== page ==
Civil Rights Act Violation

Workplace sexual harassment is prohibited under the Civil Rights Act of 1964. According to Title VII of the Act, discrimination of any kind in the workplace based on sex is illegal. Because of this, victims of workplace sexual harassment are entitled to file a civil lawsuit against an offender. That being said, the filing deadline might be short, depending on your state. That’s why it’s helpful to report workplace sexual harassment as soon as you feel ready to do so. If your company is aware of the behavior and refuses to address it, enlisting the help of an experienced attorney might be your next step.

If you or someone you know is harassed at work, the compassionate attorneys at The Law Office of Andrew Shubin can help. If this employer is aware of the sexual harassment but pretends nothing is happening, you should contact a lawyer. If you have been too afraid to notify your supervisor, you don’t have to be afraid to seek justice. Attorney Andrew Shubin has experience in this area and knows well that victims of sexual harassment in the workplace find themselves between a rock and a hard place, often too afraid to speak up.

How is Workplace Sexual Harassment Defined?

Have you been made to feel uncomfortable by an employer or co-worker? If you have, you might be unsure whether or not their actions qualify as sexual harassment. The bottom line is that if you feel unsafe at work due to another individual’s advances, comments, or behaviors, you can consult an attorney regarding a possible workplace sexual harassment lawsuit.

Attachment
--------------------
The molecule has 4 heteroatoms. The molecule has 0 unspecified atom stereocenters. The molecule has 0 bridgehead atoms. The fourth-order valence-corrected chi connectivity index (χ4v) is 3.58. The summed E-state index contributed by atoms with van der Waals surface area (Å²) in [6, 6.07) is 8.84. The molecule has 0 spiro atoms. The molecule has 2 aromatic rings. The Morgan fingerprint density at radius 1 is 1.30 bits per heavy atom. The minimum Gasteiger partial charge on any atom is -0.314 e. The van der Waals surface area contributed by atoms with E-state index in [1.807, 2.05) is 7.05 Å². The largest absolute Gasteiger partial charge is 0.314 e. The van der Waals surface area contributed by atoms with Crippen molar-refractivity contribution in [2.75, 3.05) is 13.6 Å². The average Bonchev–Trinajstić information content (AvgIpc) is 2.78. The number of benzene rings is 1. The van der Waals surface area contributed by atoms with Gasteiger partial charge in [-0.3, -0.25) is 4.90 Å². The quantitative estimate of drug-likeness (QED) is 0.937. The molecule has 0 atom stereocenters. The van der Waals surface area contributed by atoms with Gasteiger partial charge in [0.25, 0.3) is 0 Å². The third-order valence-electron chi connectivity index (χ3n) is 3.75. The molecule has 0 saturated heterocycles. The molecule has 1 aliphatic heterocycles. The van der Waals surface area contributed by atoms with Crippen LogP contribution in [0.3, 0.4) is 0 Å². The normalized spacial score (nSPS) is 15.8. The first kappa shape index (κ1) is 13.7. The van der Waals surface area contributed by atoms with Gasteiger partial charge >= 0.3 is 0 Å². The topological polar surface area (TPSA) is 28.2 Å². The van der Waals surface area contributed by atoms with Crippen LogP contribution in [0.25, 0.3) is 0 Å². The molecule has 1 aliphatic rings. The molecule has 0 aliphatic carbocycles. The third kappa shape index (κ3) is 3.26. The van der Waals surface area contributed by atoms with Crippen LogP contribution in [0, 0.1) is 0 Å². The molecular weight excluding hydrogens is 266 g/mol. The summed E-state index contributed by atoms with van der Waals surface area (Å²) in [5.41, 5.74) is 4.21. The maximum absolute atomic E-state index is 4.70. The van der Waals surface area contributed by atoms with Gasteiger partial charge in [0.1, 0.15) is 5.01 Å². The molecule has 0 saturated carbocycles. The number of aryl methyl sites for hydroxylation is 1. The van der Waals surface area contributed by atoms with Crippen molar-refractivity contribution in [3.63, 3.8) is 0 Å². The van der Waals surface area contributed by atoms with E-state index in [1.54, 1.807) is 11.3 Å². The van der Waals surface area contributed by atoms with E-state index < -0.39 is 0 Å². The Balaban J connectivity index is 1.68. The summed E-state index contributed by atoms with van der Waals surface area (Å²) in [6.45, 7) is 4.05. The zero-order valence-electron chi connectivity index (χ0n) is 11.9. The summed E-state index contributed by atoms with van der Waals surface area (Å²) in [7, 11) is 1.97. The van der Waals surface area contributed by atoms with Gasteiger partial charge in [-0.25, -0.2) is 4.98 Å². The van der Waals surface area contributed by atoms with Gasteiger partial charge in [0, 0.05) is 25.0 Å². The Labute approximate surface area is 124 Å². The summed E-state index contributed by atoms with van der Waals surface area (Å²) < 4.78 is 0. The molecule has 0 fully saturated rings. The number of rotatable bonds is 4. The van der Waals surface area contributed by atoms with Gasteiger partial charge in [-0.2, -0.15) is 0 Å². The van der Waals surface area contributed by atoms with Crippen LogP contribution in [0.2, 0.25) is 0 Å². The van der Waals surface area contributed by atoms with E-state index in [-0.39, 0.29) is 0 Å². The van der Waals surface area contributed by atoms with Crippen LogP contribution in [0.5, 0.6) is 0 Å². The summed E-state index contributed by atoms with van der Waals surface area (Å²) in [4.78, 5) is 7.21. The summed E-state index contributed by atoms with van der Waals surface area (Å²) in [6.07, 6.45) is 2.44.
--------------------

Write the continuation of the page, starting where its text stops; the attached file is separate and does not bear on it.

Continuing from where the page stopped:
Sexual harassment has been defined broadly. Unwelcome sexual advances, requests for sexual favors, and other verbal and physical conduct of a sexual nature constitute sexual harassment. Also, unwanted sexual conduct can come in many forms of discriminatory intimidation, including ridicule and insult. Ridicule and insult can be sufficiently severe or pervasive to alter the conditions of the victim’s employment and create an abusive working environment.

Each case of workplace sexual harassment is different. If you are made to feel uncomfortable by an employer’s or co-worker’s behavior, don’t minimize it. No one should make you feel unsafe at your place of work. To discuss your experience during a free and confidential consultation, reach out to the compassionate workplace sexual harassment attorneys at The Law Office of Andrew Shubin today.

National and State Sexual Harassment Laws